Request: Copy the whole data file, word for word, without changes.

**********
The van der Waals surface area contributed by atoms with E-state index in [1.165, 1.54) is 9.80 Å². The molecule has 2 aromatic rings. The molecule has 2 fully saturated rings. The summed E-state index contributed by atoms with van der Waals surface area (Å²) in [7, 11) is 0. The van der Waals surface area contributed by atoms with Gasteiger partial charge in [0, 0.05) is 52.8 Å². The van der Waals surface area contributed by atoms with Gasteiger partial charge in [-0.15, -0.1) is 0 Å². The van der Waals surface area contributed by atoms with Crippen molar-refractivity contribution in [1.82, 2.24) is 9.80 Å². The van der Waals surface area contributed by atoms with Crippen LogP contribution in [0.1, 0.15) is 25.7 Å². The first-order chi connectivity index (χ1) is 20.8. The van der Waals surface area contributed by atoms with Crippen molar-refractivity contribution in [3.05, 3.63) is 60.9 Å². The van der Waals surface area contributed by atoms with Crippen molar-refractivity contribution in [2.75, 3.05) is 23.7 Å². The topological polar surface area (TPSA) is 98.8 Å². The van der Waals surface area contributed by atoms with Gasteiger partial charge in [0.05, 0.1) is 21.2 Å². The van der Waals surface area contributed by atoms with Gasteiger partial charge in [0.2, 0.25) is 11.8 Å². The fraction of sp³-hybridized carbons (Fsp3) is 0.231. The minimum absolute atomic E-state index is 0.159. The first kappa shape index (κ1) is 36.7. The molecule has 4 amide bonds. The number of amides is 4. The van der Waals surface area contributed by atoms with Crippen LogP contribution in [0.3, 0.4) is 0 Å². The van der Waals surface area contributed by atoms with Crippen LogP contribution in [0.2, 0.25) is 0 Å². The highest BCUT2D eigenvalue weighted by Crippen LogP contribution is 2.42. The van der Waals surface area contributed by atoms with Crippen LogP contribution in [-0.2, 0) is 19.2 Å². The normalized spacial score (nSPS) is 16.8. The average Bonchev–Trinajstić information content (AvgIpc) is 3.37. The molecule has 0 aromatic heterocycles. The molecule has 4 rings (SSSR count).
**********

The van der Waals surface area contributed by atoms with E-state index in [1.165, 1.54) is 9.80 Å². The molecule has 2 aromatic rings. The molecule has 2 fully saturated rings. The summed E-state index contributed by atoms with van der Waals surface area (Å²) in [7, 11) is 0. The van der Waals surface area contributed by atoms with Gasteiger partial charge in [0, 0.05) is 52.8 Å². The van der Waals surface area contributed by atoms with Gasteiger partial charge in [-0.15, -0.1) is 0 Å². The van der Waals surface area contributed by atoms with Crippen molar-refractivity contribution in [1.82, 2.24) is 9.80 Å². The van der Waals surface area contributed by atoms with Crippen LogP contribution in [0.1, 0.15) is 25.7 Å². The first-order chi connectivity index (χ1) is 20.8. The van der Waals surface area contributed by atoms with Crippen molar-refractivity contribution in [3.05, 3.63) is 60.9 Å². The van der Waals surface area contributed by atoms with Crippen molar-refractivity contribution in [2.75, 3.05) is 23.7 Å². The topological polar surface area (TPSA) is 98.8 Å². The van der Waals surface area contributed by atoms with Gasteiger partial charge in [0.05, 0.1) is 21.2 Å². The van der Waals surface area contributed by atoms with Gasteiger partial charge in [0.2, 0.25) is 11.8 Å². The fraction of sp³-hybridized carbons (Fsp3) is 0.231. The minimum absolute atomic E-state index is 0.159. The first kappa shape index (κ1) is 36.7. The molecule has 4 amide bonds. The number of amides is 4. The van der Waals surface area contributed by atoms with Crippen LogP contribution in [0.3, 0.4) is 0 Å². The van der Waals surface area contributed by atoms with Crippen LogP contribution in [0.2, 0.25) is 0 Å². The highest BCUT2D eigenvalue weighted by Crippen LogP contribution is 2.42. The van der Waals surface area contributed by atoms with Crippen LogP contribution in [-0.2, 0) is 19.2 Å². The normalized spacial score (nSPS) is 16.8. The average Bonchev–Trinajstić information content (AvgIpc) is 3.37. The molecule has 0 aromatic heterocycles. The molecule has 4 rings (SSSR count).